By CCN.com: Pinterest priced its IPO at $19 a share, as reported by CNBC, exceeding the once lowered $15-$17 range provided by the online pinboard company. Pinterest could have gone bigger, as investor demand for the shares has already sent the new stock soaring in the market debut. Pinterest, which now trades under the ticker PINS on the NYSE, started trading at $23.75, a whopping 25% higher than where it was priced.
Pinterest was satisfied pursuing a $10 billion valuation, lower than the $12 billion figure it was valued at back in 2017. Now the company is valued at more than $12 billion, which bodes well for other tech IPOs in the pipeline, such as ride-sharing giant Uber.
Pinterest is offering 75 million shares, while its underwriters have access to another 11.25 million shares. The offering will come to a close on April 23.
Pinterest was valued at $12 billion by private investors and venture capitalists a couple of years ago, with shares being priced at $21.54 in the private market. But it looks like the problems at ride-sharing play Lyft have found a way to impact Pinterest as well.
Lyft’s dual-class share structure was a bone of contention for shareholders. Activist investor Carl Icahn decided to pull out of Lyft, as he knew that a dual-class holding structure would give ordinary shareholders less control over the way the company is run.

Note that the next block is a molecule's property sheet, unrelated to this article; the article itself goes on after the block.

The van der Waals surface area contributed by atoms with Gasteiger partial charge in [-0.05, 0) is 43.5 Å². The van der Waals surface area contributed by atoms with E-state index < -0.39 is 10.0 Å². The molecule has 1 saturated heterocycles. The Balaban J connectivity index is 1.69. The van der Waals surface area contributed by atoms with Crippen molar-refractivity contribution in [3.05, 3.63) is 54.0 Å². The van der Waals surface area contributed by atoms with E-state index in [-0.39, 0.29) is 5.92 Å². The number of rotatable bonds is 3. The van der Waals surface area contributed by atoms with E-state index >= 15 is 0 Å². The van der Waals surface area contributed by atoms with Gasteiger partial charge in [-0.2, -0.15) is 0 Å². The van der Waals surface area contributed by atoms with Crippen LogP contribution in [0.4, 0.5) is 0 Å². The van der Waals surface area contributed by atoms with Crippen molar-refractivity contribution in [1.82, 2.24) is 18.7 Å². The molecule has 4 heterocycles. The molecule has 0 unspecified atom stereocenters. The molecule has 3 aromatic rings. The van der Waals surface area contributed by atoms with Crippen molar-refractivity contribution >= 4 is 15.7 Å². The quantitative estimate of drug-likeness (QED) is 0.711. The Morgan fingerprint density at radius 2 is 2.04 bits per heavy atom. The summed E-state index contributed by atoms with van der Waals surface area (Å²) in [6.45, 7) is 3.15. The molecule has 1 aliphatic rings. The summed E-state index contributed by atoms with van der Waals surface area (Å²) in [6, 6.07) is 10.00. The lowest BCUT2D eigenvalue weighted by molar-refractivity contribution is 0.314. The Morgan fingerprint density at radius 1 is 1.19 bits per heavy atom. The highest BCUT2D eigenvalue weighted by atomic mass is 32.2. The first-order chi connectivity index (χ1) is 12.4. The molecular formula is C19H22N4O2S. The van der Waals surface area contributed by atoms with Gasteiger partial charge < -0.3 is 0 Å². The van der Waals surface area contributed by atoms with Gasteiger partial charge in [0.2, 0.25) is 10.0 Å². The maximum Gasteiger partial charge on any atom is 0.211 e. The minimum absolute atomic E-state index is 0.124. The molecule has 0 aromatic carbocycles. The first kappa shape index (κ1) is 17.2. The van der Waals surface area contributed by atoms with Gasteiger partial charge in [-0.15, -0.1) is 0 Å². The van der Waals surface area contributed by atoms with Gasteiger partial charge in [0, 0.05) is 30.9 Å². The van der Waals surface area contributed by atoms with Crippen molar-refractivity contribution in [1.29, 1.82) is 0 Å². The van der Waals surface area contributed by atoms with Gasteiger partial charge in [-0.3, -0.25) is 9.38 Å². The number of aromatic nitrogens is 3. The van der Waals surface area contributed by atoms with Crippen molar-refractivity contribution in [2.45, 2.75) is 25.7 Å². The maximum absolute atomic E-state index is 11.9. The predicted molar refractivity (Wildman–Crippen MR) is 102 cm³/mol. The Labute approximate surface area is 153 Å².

Lyft eventually faced investor backlash as shares plunged after the IPO. But as Pinterest’s valuation errs on the side of caution, it might be able to avoid Lyft’s fate even if the founders believe they are the only ones who can guide the company forever.
There are other reports that suggest Pinterest’s fully-diluted market capitalization stands at $12.6 billion at the $19 share price. But that shouldn’t pose much of a problem considering the visual search platform hasn’t gotten greedy like Lyft.
Lyft set its offering range much higher than its private valuation and had to pay the price accordingly. Pinterest seems to have avoided a similar fate.
Pinterest’s philosophy of taking things easy has paid off for the company. CEO Ben Silbermann has not rushed things like other tech companies and abstained from buying his way out of trouble.
Ex-employees believe that the lack of agility and a slow decision-making approach have hurt Pinterest’s growth. But a closer look at the company’s top and bottom lines for last year indicate otherwise.
Pinterest’s 2018 revenue of nearly $756 million was a massive improvement over 2017’s figure of $473 million, representing annual growth of almost 60%. More importantly, the company managed to slash its losses to $63 million last year as compared to $130 million in the prior-year period.
Pinterest ended 2018 with 265 million monthly active users (MAU) of whom nearly 70% were based outside the U.S. What’s more, the company’s international MAU shot up by one-third last year.
Pinterest has admitted that it is still early days as far as monetizing its service is concerned. The company is reportedly looking at e-commerce to make money. If it finds success in that endeavor, it should be able to turn in a profit sooner than later because it is not bleeding money like Lyft or its ride-sharing rival Uber.
Last modified: July 2, 2020 8:11 PM UTC